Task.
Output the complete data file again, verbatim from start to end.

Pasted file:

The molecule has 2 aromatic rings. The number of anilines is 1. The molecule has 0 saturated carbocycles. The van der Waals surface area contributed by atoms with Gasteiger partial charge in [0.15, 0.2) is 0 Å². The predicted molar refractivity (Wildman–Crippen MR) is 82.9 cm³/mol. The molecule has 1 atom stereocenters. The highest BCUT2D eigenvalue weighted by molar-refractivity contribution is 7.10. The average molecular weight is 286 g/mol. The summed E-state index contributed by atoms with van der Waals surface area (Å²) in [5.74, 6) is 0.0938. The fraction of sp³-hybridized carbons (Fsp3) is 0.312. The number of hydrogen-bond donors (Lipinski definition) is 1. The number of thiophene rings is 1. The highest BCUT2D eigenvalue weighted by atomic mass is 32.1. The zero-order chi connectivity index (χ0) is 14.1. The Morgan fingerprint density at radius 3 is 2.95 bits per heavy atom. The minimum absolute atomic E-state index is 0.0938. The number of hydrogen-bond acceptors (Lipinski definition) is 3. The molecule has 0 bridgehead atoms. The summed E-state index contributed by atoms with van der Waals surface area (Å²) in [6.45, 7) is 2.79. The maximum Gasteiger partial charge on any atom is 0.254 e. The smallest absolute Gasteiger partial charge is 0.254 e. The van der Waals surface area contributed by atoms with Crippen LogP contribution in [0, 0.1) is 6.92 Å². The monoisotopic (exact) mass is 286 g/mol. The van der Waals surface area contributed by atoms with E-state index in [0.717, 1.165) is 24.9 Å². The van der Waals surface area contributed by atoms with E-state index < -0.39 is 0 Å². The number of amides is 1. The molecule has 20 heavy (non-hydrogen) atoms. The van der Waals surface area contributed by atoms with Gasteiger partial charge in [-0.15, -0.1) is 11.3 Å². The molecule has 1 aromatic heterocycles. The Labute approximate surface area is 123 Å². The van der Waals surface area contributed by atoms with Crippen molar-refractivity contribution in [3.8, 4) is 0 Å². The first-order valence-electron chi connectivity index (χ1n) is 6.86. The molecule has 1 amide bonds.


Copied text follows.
The molecule has 2 aromatic rings. The number of anilines is 1. The molecule has 0 saturated carbocycles. The van der Waals surface area contributed by atoms with Gasteiger partial charge in [0.15, 0.2) is 0 Å². The predicted molar refractivity (Wildman–Crippen MR) is 82.9 cm³/mol. The molecule has 1 atom stereocenters. The highest BCUT2D eigenvalue weighted by molar-refractivity contribution is 7.10. The average molecular weight is 286 g/mol. The summed E-state index contributed by atoms with van der Waals surface area (Å²) in [5.74, 6) is 0.0938. The fraction of sp³-hybridized carbons (Fsp3) is 0.312. The number of hydrogen-bond donors (Lipinski definition) is 1. The number of thiophene rings is 1. The highest BCUT2D eigenvalue weighted by atomic mass is 32.1. The zero-order chi connectivity index (χ0) is 14.1. The Morgan fingerprint density at radius 3 is 2.95 bits per heavy atom. The minimum absolute atomic E-state index is 0.0938. The number of hydrogen-bond acceptors (Lipinski definition) is 3. The molecule has 0 bridgehead atoms. The summed E-state index contributed by atoms with van der Waals surface area (Å²) in [6.45, 7) is 2.79. The maximum Gasteiger partial charge on any atom is 0.254 e. The smallest absolute Gasteiger partial charge is 0.254 e. The van der Waals surface area contributed by atoms with Crippen LogP contribution in [0, 0.1) is 6.92 Å². The monoisotopic (exact) mass is 286 g/mol. The van der Waals surface area contributed by atoms with E-state index in [0.717, 1.165) is 24.9 Å². The van der Waals surface area contributed by atoms with E-state index < -0.39 is 0 Å². The number of amides is 1. The molecule has 20 heavy (non-hydrogen) atoms. The van der Waals surface area contributed by atoms with Gasteiger partial charge in [-0.15, -0.1) is 11.3 Å². The molecule has 1 aromatic heterocycles. The Labute approximate surface area is 123 Å². The van der Waals surface area contributed by atoms with Crippen molar-refractivity contribution in [3.8, 4) is 0 Å². The first-order valence-electron chi connectivity index (χ1n) is 6.86. The molecule has 1 amide bonds.